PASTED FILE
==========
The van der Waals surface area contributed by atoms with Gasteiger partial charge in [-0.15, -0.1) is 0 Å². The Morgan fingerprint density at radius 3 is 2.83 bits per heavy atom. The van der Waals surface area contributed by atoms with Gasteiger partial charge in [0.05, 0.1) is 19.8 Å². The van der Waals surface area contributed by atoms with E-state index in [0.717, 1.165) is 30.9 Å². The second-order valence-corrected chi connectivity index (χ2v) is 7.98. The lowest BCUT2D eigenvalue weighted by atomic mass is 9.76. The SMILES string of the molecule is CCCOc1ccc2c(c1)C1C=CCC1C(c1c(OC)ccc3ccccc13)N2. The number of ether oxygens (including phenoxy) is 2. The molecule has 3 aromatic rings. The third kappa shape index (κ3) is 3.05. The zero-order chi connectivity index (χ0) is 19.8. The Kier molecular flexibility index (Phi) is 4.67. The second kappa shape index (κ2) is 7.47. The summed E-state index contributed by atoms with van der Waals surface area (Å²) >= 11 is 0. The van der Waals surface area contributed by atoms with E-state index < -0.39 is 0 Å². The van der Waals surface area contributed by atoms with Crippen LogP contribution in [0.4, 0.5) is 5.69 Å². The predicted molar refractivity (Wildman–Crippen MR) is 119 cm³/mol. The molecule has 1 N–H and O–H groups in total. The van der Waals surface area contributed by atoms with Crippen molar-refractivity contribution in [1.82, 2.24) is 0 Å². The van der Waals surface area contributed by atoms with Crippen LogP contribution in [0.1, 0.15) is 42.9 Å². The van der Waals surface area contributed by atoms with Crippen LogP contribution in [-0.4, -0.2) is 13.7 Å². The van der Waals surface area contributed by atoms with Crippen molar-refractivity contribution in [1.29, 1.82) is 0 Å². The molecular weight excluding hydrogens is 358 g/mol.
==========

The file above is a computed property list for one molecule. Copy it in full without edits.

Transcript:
The van der Waals surface area contributed by atoms with Gasteiger partial charge in [-0.15, -0.1) is 0 Å². The Morgan fingerprint density at radius 3 is 2.83 bits per heavy atom. The van der Waals surface area contributed by atoms with Gasteiger partial charge in [0.05, 0.1) is 19.8 Å². The van der Waals surface area contributed by atoms with E-state index in [0.717, 1.165) is 30.9 Å². The second-order valence-corrected chi connectivity index (χ2v) is 7.98. The lowest BCUT2D eigenvalue weighted by atomic mass is 9.76. The SMILES string of the molecule is CCCOc1ccc2c(c1)C1C=CCC1C(c1c(OC)ccc3ccccc13)N2. The number of ether oxygens (including phenoxy) is 2. The molecule has 3 aromatic rings. The third kappa shape index (κ3) is 3.05. The zero-order chi connectivity index (χ0) is 19.8. The Kier molecular flexibility index (Phi) is 4.67. The second kappa shape index (κ2) is 7.47. The summed E-state index contributed by atoms with van der Waals surface area (Å²) >= 11 is 0. The van der Waals surface area contributed by atoms with E-state index < -0.39 is 0 Å². The van der Waals surface area contributed by atoms with Crippen LogP contribution in [0.4, 0.5) is 5.69 Å². The predicted molar refractivity (Wildman–Crippen MR) is 119 cm³/mol. The molecule has 1 N–H and O–H groups in total. The van der Waals surface area contributed by atoms with Crippen molar-refractivity contribution in [1.82, 2.24) is 0 Å². The van der Waals surface area contributed by atoms with Crippen LogP contribution in [0.1, 0.15) is 42.9 Å². The van der Waals surface area contributed by atoms with Crippen LogP contribution in [-0.4, -0.2) is 13.7 Å². The van der Waals surface area contributed by atoms with Crippen molar-refractivity contribution in [1.29, 1.82) is 0 Å². The molecular weight excluding hydrogens is 358 g/mol.